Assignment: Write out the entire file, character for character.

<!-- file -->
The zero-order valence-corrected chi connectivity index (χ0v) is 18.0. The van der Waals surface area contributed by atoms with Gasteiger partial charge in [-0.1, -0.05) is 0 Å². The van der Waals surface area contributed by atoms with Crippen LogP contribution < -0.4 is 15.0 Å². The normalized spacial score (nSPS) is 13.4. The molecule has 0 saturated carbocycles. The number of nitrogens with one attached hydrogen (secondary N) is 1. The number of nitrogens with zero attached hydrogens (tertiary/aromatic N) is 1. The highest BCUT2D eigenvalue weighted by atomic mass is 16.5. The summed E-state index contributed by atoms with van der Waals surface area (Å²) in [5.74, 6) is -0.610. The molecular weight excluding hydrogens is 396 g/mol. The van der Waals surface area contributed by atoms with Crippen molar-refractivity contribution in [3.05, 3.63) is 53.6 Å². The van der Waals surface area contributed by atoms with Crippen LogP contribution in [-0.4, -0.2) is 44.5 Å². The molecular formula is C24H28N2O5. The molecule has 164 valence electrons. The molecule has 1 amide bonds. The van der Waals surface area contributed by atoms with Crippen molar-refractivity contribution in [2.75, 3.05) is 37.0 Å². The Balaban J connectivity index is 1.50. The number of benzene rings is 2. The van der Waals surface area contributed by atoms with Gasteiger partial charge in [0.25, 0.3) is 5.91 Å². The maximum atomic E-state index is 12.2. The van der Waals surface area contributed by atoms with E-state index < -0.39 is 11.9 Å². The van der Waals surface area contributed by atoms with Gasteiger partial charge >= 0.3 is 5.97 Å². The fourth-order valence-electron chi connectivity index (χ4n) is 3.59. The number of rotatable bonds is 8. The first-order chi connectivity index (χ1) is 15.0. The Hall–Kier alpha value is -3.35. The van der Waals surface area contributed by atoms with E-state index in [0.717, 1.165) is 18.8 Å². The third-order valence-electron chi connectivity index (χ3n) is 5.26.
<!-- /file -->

The zero-order valence-corrected chi connectivity index (χ0v) is 18.0. The van der Waals surface area contributed by atoms with Gasteiger partial charge in [-0.1, -0.05) is 0 Å². The van der Waals surface area contributed by atoms with Crippen LogP contribution < -0.4 is 15.0 Å². The normalized spacial score (nSPS) is 13.4. The molecule has 0 saturated carbocycles. The number of nitrogens with one attached hydrogen (secondary N) is 1. The number of nitrogens with zero attached hydrogens (tertiary/aromatic N) is 1. The highest BCUT2D eigenvalue weighted by atomic mass is 16.5. The summed E-state index contributed by atoms with van der Waals surface area (Å²) in [5.74, 6) is -0.610. The molecular weight excluding hydrogens is 396 g/mol. The van der Waals surface area contributed by atoms with Crippen molar-refractivity contribution in [3.05, 3.63) is 53.6 Å². The van der Waals surface area contributed by atoms with Crippen LogP contribution in [-0.4, -0.2) is 44.5 Å². The molecular formula is C24H28N2O5. The molecule has 164 valence electrons. The molecule has 1 amide bonds. The van der Waals surface area contributed by atoms with Crippen molar-refractivity contribution in [2.75, 3.05) is 37.0 Å². The Balaban J connectivity index is 1.50. The number of benzene rings is 2. The van der Waals surface area contributed by atoms with Gasteiger partial charge in [0.25, 0.3) is 5.91 Å². The maximum atomic E-state index is 12.2. The van der Waals surface area contributed by atoms with E-state index < -0.39 is 11.9 Å². The van der Waals surface area contributed by atoms with Gasteiger partial charge >= 0.3 is 5.97 Å². The fourth-order valence-electron chi connectivity index (χ4n) is 3.59. The number of rotatable bonds is 8. The first-order chi connectivity index (χ1) is 15.0. The Hall–Kier alpha value is -3.35. The van der Waals surface area contributed by atoms with E-state index in [0.717, 1.165) is 18.8 Å². The third-order valence-electron chi connectivity index (χ3n) is 5.26.